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Stripped oil pan hole

I have changed the oil pan gasket on my 98 wrangler 4.0 and now am the proud owner of a stripped hole in the block for the front left pan hole. Do I need to pull the whole pan back off to tap the hole, or can I go through the current pan if I’m careful. Helicoil or tap? any info is great.


Have you tried using a thread chaser to see if the threads can be repaired?

Ace hardware sells this set.,0&resMode=sharp&op_usm=0.9,0.5,0,0

You wouldn’t need to remove the pan.


You can go through the existing hole if you’re careful.
Tap. If you decide on a helicoil, the hole in the pan may not be lareg enough and you’ll have to remove the pan.

Anytime you run a tap in a sensitive area - oil pan - coat the tap with grease first. It tends to capture the metal chips allowing you to minimize trash in the pan. This holds true for a thread chaser or a heli-coil tap.

Or try the fix outlined in this article;

The oil drain plug threads aren’t stripped.

One of the mounting holes for the oil pan to engine block is stripped.


thanks for the info, I try and not screw it up any more than I already have

This is excellent advice.
“Dry cutting” metal should only be done in very specific and unusual circumstances. Metal cutting tools should always be lubricated. The grease, because it tends to capture the chips, is an excellent way to do a blind hole like this. I might go for a thin grease, like silicone grease (available in any plumbing department).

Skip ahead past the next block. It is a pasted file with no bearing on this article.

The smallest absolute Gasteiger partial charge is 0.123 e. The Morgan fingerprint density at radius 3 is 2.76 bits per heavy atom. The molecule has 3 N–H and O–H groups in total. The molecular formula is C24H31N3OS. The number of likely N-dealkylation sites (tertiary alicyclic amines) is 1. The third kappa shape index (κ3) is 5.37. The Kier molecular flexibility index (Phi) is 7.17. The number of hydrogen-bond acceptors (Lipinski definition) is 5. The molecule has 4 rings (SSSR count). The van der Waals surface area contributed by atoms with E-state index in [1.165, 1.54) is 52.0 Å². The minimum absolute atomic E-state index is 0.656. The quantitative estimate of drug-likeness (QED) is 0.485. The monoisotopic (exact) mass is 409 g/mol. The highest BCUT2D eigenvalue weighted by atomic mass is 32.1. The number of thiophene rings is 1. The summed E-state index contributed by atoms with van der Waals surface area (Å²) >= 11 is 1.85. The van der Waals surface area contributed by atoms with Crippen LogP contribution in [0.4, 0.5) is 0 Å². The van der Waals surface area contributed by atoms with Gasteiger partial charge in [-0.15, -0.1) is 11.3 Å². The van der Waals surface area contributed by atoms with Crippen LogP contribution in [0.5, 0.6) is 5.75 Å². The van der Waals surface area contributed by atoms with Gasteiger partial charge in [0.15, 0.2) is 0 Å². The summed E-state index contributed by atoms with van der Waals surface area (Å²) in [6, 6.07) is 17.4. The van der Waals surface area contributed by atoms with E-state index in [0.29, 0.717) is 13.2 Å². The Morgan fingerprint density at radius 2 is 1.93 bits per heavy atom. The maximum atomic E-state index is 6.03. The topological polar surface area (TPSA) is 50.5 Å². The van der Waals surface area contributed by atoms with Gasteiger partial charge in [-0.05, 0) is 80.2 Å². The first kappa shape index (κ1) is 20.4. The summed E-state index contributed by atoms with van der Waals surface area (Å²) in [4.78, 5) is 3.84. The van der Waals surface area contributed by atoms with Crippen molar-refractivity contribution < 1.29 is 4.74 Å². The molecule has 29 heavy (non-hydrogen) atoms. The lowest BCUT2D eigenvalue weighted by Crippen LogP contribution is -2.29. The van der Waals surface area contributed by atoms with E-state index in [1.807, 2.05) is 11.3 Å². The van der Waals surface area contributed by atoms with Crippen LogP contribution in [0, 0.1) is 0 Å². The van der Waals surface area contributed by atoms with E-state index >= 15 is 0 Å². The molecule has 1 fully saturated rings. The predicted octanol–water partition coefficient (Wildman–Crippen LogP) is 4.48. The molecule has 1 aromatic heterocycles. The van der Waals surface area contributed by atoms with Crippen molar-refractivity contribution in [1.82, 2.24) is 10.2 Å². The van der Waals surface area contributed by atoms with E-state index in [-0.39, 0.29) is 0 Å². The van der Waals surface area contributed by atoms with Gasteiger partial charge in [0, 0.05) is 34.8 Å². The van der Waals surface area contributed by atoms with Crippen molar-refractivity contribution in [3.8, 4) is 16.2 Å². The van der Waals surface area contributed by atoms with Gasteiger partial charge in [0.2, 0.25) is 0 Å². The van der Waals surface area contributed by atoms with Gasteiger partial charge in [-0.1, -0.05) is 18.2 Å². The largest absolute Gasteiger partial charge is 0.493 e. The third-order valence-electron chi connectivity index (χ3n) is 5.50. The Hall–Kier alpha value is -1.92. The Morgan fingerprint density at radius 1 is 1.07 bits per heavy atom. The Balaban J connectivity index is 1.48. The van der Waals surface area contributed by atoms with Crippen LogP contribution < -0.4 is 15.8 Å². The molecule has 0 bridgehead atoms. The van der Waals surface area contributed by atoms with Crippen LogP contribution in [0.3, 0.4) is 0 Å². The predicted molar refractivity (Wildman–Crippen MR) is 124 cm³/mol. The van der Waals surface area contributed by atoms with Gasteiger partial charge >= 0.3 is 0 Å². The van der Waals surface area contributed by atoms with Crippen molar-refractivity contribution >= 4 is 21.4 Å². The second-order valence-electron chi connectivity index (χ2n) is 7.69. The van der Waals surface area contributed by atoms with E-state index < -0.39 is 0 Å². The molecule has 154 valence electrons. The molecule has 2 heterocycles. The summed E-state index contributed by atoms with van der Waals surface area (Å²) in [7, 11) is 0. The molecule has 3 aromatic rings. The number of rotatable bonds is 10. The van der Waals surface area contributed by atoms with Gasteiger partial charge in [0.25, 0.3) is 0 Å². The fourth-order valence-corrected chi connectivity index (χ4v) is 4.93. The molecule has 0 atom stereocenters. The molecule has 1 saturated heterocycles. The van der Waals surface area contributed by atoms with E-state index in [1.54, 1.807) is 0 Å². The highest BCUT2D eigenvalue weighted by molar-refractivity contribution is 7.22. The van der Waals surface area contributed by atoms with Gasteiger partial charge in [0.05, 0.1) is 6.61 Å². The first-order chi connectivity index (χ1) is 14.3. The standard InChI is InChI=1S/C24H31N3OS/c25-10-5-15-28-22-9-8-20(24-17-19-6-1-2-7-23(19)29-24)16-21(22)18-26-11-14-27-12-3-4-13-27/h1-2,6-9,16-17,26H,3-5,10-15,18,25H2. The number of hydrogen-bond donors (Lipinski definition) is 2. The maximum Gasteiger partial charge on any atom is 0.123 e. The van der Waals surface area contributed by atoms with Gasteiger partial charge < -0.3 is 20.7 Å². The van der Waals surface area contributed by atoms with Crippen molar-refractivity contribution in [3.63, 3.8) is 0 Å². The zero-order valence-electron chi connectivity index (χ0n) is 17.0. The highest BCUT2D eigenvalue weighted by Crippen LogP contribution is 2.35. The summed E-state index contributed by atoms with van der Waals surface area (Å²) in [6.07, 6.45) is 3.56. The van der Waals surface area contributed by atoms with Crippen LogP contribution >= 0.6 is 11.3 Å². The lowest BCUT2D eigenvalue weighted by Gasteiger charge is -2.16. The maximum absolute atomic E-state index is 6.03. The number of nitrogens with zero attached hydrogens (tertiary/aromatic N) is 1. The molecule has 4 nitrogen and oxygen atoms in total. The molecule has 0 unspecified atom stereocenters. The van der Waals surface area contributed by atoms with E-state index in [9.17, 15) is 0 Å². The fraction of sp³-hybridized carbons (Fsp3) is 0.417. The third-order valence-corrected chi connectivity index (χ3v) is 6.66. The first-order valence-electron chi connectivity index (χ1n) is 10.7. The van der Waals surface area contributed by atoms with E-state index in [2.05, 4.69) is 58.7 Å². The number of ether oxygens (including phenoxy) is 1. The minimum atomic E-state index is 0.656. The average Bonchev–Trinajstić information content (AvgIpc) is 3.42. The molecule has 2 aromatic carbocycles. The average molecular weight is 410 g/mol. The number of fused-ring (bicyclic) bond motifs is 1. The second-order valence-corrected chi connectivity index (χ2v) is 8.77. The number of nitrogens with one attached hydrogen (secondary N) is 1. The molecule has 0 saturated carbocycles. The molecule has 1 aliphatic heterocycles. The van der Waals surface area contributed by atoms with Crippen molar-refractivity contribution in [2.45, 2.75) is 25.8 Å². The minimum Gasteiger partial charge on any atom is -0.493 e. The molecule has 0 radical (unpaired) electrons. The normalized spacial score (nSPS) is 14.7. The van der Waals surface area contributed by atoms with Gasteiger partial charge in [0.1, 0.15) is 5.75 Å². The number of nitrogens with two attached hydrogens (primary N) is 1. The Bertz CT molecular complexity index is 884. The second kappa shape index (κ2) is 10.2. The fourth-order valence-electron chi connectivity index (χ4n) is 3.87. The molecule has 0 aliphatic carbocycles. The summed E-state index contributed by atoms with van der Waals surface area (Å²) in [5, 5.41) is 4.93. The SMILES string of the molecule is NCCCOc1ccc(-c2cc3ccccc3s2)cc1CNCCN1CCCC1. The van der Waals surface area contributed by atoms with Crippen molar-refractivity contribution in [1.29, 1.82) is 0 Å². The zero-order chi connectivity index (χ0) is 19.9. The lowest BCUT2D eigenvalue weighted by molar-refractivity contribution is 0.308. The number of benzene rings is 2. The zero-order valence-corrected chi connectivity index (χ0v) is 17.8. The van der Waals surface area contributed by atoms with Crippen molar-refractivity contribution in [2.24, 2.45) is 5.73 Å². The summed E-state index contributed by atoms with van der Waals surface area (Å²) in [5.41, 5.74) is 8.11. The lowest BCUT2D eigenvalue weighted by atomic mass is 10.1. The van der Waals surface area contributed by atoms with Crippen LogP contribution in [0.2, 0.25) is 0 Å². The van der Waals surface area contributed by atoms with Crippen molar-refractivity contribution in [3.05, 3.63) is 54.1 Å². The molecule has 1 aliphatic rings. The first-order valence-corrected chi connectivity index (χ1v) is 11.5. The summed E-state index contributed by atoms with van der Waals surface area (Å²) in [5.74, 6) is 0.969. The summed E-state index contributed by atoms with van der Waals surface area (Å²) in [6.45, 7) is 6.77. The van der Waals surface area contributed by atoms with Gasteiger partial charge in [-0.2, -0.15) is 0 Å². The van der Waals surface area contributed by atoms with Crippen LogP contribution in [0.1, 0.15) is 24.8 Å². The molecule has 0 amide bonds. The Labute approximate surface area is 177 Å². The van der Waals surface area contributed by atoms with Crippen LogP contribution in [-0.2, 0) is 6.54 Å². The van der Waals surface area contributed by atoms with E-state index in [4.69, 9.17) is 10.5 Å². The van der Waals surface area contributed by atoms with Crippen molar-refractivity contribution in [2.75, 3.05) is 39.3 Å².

This article describes the difference between tapping a stripped hole, and chasing a stripped hole.


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Unless a thread chaser works for you, I would simply replace the pan. By the time you spend $40 for a Helicoil kit and appropriate drill bit, you might as well get a new pan for around $55.

Edit: Forget it…I can’t read correctly

I read this as the threads in the block are damaged and the pan is fine.


Don’t you people read these post?

The drain plug threads aren’t stripped!

One of the holes for a bolt on the engine block that holds the oil pan to the block is stripped!



The thread chaser idea is a good one to try first. There’s a pretty good chance it would work. Beyond that, if I had this particular problem I’d take the car to the local auto machine shop. They’d be able to fix it straight-away without any drama and I expect the fee would be pretty reasonable.


Tester, great article…explains a lot for the simple mind like me who doesn’t deal with this often. GeorgeSanJose, i like your suggestion and might be a route I go if the chaser doesn’t work.

Next question: with one screw missing, is it ok to fill with oil and drive? any damage done, or maybe just some leaking?

Please don’t drive the vehicle if the oil pan is leaking. Use the suggested steps above and fix the problem.